Housebreaking Aids dogs

Supervision and Confinement as Housebreaking Aids

Your dog is not going to housebreak himself. To prevent accidents, and to help him learn to hold it, diligent supervision and confinement are absolutely essential elements of successful housebreaking.

No Freedom to Make Mistakes

Supervision means that your dog doesn’t have the opportunity to go in some hidden location — behind the couch, down the hall, or in another room. If he’s out of his crate, and until he is reasonably reliable or asking to go out when he needs to, he has to be where someone responsible can see him and interrupt him if he’s about to make a mistake. Use draglines, tethers, and gates to keep him where you can see him.

For most dogs, confinement means crating. Particularly for young puppies or dogs just starting the housebreaking process, as mentioned previously, it is important that the crate is just big enough for him to stand up, turn around, and lie down, without a lot of room to spare. Don’t give him enough room to sleep at one end of the crate and pee at the other.

Tire your dog out and make sure he has pottied before crating him. He’ll be more likely to go in and relax for a longer period of time than if you stuff him in there when he’s full of energy — and more!

If you have a toy breed or can’t get your puppy out often enough, you might consider confining your dog in a larger area, like a bathroom or a folding puppy exercise pen with his crate (open) and one of the indoor potty options discussed at the end of this chapter.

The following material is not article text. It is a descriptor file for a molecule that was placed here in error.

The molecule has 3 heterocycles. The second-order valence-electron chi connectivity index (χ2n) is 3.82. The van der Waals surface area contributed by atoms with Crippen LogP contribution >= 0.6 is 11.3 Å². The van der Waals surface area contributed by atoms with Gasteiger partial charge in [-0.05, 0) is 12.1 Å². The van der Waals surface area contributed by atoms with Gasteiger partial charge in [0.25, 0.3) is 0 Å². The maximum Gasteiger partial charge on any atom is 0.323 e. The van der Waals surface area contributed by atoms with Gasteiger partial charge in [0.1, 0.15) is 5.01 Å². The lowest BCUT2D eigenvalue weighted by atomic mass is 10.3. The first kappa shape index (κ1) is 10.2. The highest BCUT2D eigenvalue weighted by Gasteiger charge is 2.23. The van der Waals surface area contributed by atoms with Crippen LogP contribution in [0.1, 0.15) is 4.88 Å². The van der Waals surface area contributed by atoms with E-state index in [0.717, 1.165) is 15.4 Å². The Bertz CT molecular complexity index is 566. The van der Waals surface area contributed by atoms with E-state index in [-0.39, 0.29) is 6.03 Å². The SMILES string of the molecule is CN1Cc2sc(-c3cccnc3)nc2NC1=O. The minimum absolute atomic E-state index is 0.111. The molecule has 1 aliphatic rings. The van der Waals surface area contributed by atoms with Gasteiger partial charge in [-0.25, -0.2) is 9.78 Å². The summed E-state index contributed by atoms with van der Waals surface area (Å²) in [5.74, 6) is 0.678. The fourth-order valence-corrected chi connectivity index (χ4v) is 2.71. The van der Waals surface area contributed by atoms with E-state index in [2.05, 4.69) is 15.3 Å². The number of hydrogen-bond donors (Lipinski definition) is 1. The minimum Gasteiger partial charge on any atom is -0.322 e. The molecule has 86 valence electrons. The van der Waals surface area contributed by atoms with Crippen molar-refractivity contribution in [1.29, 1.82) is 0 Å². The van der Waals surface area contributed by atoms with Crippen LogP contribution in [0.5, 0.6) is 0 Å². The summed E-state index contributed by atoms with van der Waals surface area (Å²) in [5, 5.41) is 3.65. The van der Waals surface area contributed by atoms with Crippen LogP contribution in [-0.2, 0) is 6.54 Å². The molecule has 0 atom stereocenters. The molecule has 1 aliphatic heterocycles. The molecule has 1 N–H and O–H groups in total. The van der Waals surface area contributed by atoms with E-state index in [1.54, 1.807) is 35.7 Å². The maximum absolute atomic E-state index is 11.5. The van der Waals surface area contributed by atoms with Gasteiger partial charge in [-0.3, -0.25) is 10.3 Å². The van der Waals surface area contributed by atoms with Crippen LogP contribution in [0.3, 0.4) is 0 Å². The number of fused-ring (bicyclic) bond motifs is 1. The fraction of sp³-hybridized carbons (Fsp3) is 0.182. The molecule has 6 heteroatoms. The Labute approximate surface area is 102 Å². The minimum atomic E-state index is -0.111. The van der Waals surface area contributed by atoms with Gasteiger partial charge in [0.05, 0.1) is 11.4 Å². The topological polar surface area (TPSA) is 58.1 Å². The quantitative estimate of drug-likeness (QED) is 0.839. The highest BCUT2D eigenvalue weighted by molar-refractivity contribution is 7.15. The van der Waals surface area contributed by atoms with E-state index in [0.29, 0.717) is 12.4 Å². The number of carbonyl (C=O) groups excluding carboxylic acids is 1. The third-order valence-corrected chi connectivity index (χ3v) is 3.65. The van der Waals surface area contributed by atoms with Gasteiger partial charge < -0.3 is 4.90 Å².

Accepting the Crate

Natural den lovers, most dogs accept the crate quite readily. You can ease the process by making sure good things happen for your dog in there. Feed her in the crate sometimes, or give her special treats or chewies, like stuffed kongs, when she’s crated. Leave the crate door open when she’s not in it, and keep the crate in a high-traffic area of your house; the hardest thing for her is to be isolated. Whether you’ve been gone five seconds or five hours, only let her out of the crate if she’s calm and quiet.

Should your dog have a nice comfy bed in his crate? It depends. If he doesn’t chew his bedding or use it to absorb urine in his crate, then by all means, give him a bed. Don’t give him several chances to destroy or urinate on his bed. If he doesn’t use the bed for its intended purpose, don’t give him one for several weeks, and then try again.

Teach her to go in her crate on command, like “Kennel up” or “Go to your room,” by throwing a treat in there and using your command as she enters. Praise and give her a couple of extra treats if she stays in. When you’re first teaching the command, let her out quickly, anywhere from a few seconds to a few minutes. After a week or so of her associating your command with her going in and getting treats, try using your command before you throw the treats in (you can still use the hand motion). Praise and reward her when she goes in the crate on command.

Leave a Comment

Your email address will not be published.